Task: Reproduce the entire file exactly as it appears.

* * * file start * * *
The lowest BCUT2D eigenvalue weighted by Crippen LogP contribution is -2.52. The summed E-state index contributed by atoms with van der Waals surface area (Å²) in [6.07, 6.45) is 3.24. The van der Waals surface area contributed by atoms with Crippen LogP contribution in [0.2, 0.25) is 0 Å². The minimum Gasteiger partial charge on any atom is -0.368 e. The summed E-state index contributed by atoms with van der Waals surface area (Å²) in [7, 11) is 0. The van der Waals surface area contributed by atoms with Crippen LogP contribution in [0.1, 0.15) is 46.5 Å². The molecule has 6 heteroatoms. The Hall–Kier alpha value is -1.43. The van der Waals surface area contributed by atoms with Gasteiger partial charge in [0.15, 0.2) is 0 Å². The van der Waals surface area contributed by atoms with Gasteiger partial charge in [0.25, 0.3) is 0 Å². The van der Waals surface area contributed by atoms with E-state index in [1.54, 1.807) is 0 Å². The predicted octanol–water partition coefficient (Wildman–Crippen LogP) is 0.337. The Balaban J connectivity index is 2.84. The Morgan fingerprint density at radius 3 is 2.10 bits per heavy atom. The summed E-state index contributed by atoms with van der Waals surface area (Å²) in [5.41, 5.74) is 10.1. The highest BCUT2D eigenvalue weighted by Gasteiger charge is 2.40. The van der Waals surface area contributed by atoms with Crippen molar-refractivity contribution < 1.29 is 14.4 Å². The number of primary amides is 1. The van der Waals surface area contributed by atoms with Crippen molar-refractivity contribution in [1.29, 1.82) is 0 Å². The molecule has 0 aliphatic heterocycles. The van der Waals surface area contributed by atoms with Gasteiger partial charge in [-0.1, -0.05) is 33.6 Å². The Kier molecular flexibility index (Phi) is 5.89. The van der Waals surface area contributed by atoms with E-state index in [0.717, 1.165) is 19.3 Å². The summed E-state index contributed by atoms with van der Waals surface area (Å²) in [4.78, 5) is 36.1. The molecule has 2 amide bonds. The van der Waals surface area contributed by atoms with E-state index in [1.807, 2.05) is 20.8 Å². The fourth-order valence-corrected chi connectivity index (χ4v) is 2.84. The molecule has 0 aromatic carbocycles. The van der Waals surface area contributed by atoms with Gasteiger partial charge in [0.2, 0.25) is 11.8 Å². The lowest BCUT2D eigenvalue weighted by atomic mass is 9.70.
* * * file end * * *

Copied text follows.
The lowest BCUT2D eigenvalue weighted by Crippen LogP contribution is -2.52. The summed E-state index contributed by atoms with van der Waals surface area (Å²) in [6.07, 6.45) is 3.24. The van der Waals surface area contributed by atoms with Crippen LogP contribution in [0.2, 0.25) is 0 Å². The minimum Gasteiger partial charge on any atom is -0.368 e. The summed E-state index contributed by atoms with van der Waals surface area (Å²) in [7, 11) is 0. The van der Waals surface area contributed by atoms with Crippen LogP contribution in [0.1, 0.15) is 46.5 Å². The molecule has 6 heteroatoms. The Hall–Kier alpha value is -1.43. The van der Waals surface area contributed by atoms with Gasteiger partial charge in [0.15, 0.2) is 0 Å². The van der Waals surface area contributed by atoms with Gasteiger partial charge in [0.25, 0.3) is 0 Å². The van der Waals surface area contributed by atoms with E-state index in [1.54, 1.807) is 0 Å². The predicted octanol–water partition coefficient (Wildman–Crippen LogP) is 0.337. The Balaban J connectivity index is 2.84. The Morgan fingerprint density at radius 3 is 2.10 bits per heavy atom. The summed E-state index contributed by atoms with van der Waals surface area (Å²) in [5.41, 5.74) is 10.1. The highest BCUT2D eigenvalue weighted by Gasteiger charge is 2.40. The van der Waals surface area contributed by atoms with Crippen molar-refractivity contribution < 1.29 is 14.4 Å². The number of primary amides is 1. The van der Waals surface area contributed by atoms with Crippen molar-refractivity contribution in [1.29, 1.82) is 0 Å². The molecule has 0 aliphatic heterocycles. The van der Waals surface area contributed by atoms with Gasteiger partial charge in [-0.1, -0.05) is 33.6 Å². The Kier molecular flexibility index (Phi) is 5.89. The van der Waals surface area contributed by atoms with E-state index in [0.717, 1.165) is 19.3 Å². The summed E-state index contributed by atoms with van der Waals surface area (Å²) in [4.78, 5) is 36.1. The molecule has 2 amide bonds. The van der Waals surface area contributed by atoms with E-state index in [1.807, 2.05) is 20.8 Å². The fourth-order valence-corrected chi connectivity index (χ4v) is 2.84. The molecule has 0 aromatic carbocycles. The van der Waals surface area contributed by atoms with Gasteiger partial charge in [0.2, 0.25) is 11.8 Å². The lowest BCUT2D eigenvalue weighted by atomic mass is 9.70.